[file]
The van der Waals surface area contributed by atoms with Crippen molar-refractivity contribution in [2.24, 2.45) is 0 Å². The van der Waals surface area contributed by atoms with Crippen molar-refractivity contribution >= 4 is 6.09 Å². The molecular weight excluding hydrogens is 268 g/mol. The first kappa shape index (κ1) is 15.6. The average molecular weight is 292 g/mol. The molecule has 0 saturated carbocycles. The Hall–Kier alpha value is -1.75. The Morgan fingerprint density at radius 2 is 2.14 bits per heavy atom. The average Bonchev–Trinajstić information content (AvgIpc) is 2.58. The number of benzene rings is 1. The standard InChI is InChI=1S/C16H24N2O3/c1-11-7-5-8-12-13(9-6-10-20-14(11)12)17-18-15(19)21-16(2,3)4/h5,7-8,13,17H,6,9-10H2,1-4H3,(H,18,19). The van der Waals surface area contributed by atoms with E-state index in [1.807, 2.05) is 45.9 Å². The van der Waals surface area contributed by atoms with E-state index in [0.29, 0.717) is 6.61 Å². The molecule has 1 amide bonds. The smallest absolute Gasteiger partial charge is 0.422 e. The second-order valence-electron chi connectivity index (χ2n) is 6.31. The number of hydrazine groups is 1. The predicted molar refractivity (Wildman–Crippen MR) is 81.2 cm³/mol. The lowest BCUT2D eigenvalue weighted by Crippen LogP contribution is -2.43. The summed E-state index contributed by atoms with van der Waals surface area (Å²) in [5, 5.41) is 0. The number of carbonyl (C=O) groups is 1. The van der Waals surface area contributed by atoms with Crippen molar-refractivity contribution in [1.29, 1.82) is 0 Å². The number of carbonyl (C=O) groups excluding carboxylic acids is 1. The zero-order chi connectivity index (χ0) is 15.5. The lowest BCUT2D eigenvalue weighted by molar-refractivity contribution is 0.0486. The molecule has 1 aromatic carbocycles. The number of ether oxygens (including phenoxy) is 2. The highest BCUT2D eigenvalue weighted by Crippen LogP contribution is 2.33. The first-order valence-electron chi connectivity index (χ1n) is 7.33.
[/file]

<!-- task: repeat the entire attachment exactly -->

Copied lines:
The van der Waals surface area contributed by atoms with Crippen molar-refractivity contribution in [2.24, 2.45) is 0 Å². The van der Waals surface area contributed by atoms with Crippen molar-refractivity contribution >= 4 is 6.09 Å². The molecular weight excluding hydrogens is 268 g/mol. The first kappa shape index (κ1) is 15.6. The average molecular weight is 292 g/mol. The molecule has 0 saturated carbocycles. The Hall–Kier alpha value is -1.75. The Morgan fingerprint density at radius 2 is 2.14 bits per heavy atom. The average Bonchev–Trinajstić information content (AvgIpc) is 2.58. The number of benzene rings is 1. The standard InChI is InChI=1S/C16H24N2O3/c1-11-7-5-8-12-13(9-6-10-20-14(11)12)17-18-15(19)21-16(2,3)4/h5,7-8,13,17H,6,9-10H2,1-4H3,(H,18,19). The van der Waals surface area contributed by atoms with E-state index in [1.807, 2.05) is 45.9 Å². The van der Waals surface area contributed by atoms with E-state index in [0.29, 0.717) is 6.61 Å². The molecule has 1 amide bonds. The smallest absolute Gasteiger partial charge is 0.422 e. The second-order valence-electron chi connectivity index (χ2n) is 6.31. The number of hydrazine groups is 1. The predicted molar refractivity (Wildman–Crippen MR) is 81.2 cm³/mol. The lowest BCUT2D eigenvalue weighted by Crippen LogP contribution is -2.43. The summed E-state index contributed by atoms with van der Waals surface area (Å²) in [5, 5.41) is 0. The number of carbonyl (C=O) groups is 1. The van der Waals surface area contributed by atoms with Crippen molar-refractivity contribution in [1.29, 1.82) is 0 Å². The number of carbonyl (C=O) groups excluding carboxylic acids is 1. The zero-order chi connectivity index (χ0) is 15.5. The lowest BCUT2D eigenvalue weighted by molar-refractivity contribution is 0.0486. The molecule has 1 aromatic carbocycles. The number of ether oxygens (including phenoxy) is 2. The highest BCUT2D eigenvalue weighted by Crippen LogP contribution is 2.33. The first-order valence-electron chi connectivity index (χ1n) is 7.33.